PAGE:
At first, the changes are subtle: it gets a little harder to tune out distractions or keep up with the rapid-fire chatter of young children. Then, maybe names start to slip away, or it becomes difficult to hold a phone number in mind when making a call. These changes, starting in the late 40s and early 50s, are a normal part of aging.
Enter online “brain-training” games claiming to help strengthen mental muscles and prevent this cognitive drop-off. By whizzing around virtual racetracks, counting the proportions of baking ingredients, and recalling patterns, the makers of these games say users can actually improve memory, reasoning, and problem-solving skills.
“People are aware that cognitive skills decline with aging and are eager to find things that might help stave off this natural process,” says Priti Shah, a professor of cognitive neuroscience and educational psychology at the University of Michigan. The big question is whether playing a memory game will help older adults in their everyday lives. Will it help someone stay focused during conversations, or help them remember whether they took their pills that day?
Unfortunately, scientists haven’t found conclusive evidence that brain-training works. In fact, the Federal Trade Commission (FTC) fined two companies, Lumosity and LearningRx, in 2016 for misleading customers to believe that their games could reduce or delay the mental deficits that come with getting older.
Historically, people have used several games — from Sudoku to crosswords — to try to boost their cognitive abilities. Even Mark Twain wasn’t impervious to their appeal. He created his own Memory Builder trivia game while writing The Adventures of Huckleberry Finn. The digital brain game industry has only grown exponentially since then. It earned more than $1 billion in 2012 and is estimated to reach $6 billion by 2020, according to a report by the market research firm SharpBrains.
The problem is that while the tasks in many brain-training games are based on actual neuropsychological tests, these tasks rarely translate to broader, real-world outcomes. A 2016 review of more than 300 scientific studies found that brain-training helped people improve their performance on the specific trained tasks, but the skills learned did not have “far transfer” effects to other unrelated tasks such as overall improvements in memory or processing speed.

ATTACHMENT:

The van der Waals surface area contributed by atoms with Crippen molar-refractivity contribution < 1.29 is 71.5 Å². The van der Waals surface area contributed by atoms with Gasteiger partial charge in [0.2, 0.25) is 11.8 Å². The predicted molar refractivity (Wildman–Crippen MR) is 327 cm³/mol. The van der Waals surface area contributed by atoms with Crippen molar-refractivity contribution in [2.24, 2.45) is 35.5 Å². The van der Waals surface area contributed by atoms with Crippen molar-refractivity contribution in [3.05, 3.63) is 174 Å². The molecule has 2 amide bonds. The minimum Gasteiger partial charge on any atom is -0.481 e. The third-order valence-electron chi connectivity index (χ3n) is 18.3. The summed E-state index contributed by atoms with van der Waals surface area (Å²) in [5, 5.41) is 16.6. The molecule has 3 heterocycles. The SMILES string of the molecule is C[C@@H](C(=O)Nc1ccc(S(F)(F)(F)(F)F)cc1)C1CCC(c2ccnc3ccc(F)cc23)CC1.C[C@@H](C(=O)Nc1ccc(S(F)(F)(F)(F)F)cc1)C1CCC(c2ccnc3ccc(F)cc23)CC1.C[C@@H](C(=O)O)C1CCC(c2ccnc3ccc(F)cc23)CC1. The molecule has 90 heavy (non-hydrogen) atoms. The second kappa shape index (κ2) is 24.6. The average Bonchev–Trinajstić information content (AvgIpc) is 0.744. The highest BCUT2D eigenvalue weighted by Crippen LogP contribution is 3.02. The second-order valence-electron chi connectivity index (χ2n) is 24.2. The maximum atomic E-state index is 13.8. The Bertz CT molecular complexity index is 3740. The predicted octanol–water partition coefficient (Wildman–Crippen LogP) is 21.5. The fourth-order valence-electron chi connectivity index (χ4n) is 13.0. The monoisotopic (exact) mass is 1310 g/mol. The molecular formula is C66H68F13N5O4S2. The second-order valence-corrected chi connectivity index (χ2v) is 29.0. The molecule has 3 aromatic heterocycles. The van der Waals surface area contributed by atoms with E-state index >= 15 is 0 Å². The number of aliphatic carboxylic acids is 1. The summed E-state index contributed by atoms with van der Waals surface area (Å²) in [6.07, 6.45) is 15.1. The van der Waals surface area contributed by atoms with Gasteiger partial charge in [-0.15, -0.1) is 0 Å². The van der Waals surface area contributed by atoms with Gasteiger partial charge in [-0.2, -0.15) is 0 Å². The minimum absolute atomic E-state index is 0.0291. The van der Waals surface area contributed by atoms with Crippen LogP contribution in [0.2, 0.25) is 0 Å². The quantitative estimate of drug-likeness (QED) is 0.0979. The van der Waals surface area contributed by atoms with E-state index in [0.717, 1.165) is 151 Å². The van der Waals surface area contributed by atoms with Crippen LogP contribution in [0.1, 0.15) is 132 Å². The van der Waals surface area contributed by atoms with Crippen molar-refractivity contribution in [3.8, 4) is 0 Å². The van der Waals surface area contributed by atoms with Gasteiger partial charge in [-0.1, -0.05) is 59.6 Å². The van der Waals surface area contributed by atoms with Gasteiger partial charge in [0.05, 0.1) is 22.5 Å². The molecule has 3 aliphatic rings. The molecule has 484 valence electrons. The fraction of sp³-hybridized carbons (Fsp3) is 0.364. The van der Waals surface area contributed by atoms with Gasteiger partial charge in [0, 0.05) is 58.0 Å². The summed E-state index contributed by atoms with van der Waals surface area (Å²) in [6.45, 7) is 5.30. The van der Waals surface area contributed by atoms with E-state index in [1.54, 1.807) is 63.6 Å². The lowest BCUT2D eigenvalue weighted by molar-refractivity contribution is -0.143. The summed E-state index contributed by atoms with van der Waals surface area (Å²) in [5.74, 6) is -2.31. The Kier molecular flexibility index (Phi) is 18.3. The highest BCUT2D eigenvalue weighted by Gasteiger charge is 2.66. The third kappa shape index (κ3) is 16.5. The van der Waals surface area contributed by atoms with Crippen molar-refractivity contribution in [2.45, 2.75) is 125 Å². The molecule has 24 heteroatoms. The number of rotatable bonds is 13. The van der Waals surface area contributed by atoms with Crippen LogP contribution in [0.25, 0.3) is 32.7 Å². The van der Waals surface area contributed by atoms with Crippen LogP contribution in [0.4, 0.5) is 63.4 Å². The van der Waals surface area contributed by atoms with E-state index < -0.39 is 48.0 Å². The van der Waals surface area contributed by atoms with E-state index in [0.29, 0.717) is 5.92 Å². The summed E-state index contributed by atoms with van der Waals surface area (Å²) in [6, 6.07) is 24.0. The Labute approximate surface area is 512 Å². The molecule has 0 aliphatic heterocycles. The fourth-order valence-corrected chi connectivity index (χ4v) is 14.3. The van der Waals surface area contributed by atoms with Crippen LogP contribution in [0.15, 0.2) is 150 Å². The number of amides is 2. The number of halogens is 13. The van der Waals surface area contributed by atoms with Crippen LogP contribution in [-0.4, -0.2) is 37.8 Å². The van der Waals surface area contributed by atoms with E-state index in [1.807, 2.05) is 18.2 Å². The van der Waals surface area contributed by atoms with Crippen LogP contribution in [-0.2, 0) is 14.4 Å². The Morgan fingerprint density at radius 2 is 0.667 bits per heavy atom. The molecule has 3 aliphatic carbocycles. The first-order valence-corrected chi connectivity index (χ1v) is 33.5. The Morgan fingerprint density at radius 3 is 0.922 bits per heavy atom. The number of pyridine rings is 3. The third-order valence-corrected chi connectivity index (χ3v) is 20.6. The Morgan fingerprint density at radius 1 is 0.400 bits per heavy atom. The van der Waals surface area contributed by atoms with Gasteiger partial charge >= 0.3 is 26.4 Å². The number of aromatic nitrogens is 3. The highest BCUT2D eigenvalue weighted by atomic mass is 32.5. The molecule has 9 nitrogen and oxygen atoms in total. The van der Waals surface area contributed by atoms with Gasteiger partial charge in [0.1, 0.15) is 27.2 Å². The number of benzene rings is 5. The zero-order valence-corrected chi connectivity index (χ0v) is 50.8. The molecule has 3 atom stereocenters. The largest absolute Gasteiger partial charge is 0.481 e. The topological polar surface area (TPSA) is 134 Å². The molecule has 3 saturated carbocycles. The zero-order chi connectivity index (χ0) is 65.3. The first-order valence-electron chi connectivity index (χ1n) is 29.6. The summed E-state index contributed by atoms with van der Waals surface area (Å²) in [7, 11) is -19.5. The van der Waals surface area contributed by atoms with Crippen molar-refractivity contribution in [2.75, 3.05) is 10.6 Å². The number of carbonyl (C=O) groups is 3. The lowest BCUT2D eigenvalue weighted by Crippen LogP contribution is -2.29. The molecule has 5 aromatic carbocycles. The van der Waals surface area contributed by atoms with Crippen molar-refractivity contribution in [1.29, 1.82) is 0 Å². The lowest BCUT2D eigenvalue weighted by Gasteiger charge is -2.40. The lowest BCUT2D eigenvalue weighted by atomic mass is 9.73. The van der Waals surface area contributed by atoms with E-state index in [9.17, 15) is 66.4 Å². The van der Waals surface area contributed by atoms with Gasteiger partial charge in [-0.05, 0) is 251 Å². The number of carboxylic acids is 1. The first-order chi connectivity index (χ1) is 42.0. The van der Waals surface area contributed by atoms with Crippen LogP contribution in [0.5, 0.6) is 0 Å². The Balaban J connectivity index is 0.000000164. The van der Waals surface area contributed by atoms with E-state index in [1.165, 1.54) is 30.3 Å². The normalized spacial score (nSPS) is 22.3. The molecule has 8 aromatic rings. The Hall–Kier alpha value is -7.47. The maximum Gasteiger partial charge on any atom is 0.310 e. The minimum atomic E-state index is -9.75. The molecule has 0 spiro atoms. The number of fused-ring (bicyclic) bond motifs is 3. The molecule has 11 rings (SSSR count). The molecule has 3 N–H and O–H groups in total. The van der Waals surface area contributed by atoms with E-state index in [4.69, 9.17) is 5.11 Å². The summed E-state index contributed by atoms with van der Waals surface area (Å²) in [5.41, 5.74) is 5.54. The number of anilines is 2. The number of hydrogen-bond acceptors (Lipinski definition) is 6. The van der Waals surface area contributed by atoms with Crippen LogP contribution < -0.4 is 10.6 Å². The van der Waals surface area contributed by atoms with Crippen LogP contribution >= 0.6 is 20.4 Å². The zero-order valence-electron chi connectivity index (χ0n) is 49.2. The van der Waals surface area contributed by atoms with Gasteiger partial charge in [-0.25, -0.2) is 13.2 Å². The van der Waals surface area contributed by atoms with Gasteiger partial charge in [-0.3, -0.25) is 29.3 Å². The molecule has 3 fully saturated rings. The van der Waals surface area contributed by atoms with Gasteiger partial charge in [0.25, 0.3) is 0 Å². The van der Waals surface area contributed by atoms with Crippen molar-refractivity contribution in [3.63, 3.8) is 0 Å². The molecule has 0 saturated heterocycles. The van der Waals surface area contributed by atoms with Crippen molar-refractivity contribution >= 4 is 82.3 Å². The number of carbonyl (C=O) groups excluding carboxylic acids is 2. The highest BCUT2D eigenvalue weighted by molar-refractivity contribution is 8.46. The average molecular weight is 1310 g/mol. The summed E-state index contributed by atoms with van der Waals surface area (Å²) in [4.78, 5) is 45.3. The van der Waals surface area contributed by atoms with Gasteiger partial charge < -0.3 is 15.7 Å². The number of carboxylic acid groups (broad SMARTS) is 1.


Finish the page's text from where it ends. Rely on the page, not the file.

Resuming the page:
Another major study published in 2017, pitted Lumosity brain-training against regular video games. Researchers asked 128 healthy young adults to play either Lumosity’s games or a commercial video game five times a week for 10 weeks. At the end of the training, participants in both groups showed similar improvements in standardized cognitive measures — but so did a separate control group that didn’t play any games at all. It could be that all participants improved simply because they practiced the cognitive tests, Shah says. Regardless, the results of the study suggested Lumosity couldn’t improve real-world cognitive abilities.
That doesn’t mean brain-training lacks potential entirely. “Just because one program doesn’t help with something doesn’t mean that a different type of cognitive activity or intellectually stimulating experience won’t improve outcomes for a different group of people,” says Benjamin Katz, a cognitive neuroscientist at Virginia Tech, who previously worked as a game designer. Indeed, a few small studies have suggested that brain-training games may offer limited advantages to people in the early stages of Alzheimer’s disease.
A 2016 report from The Advanced Cognitive Training for Independent and Vital Elderly (ACTIVE) study revealed that training to boost processing speed reduced older adults’ odds of developing dementia 10 years later. Participants who underwent the training, which involved identifying images that flashed briefly on a computer screen, cut their risk for developing dementia by 29 percent. Adults who received other types of brain training, such as training to boost memory or improve reasoning skills, experienced a much smaller reduction in dementia risk.
“There’s no silver bullet,” Katz says. People who want to preserve their cognitive abilities should try incorporating a number of things into their routine. “If you’re running a marathon or training for a big athletic event, you don’t just run, you do cross-training, you look at your diet, your sleep schedule, things like that,” he says.
Scientists have started looking at how a multidimensional approach may better support brain health, Katz says. There’s already some evidence suggesting physical exercise helps maintain mental skills, as does improving sleep quality, reducing stress, and spending time doing social activities like playing cards with friends, knitting, or dancing. “A lot of this is still just correlational in nature,” he says. “But it does provide ideas for things we can explore in the future that might improve cognition.”
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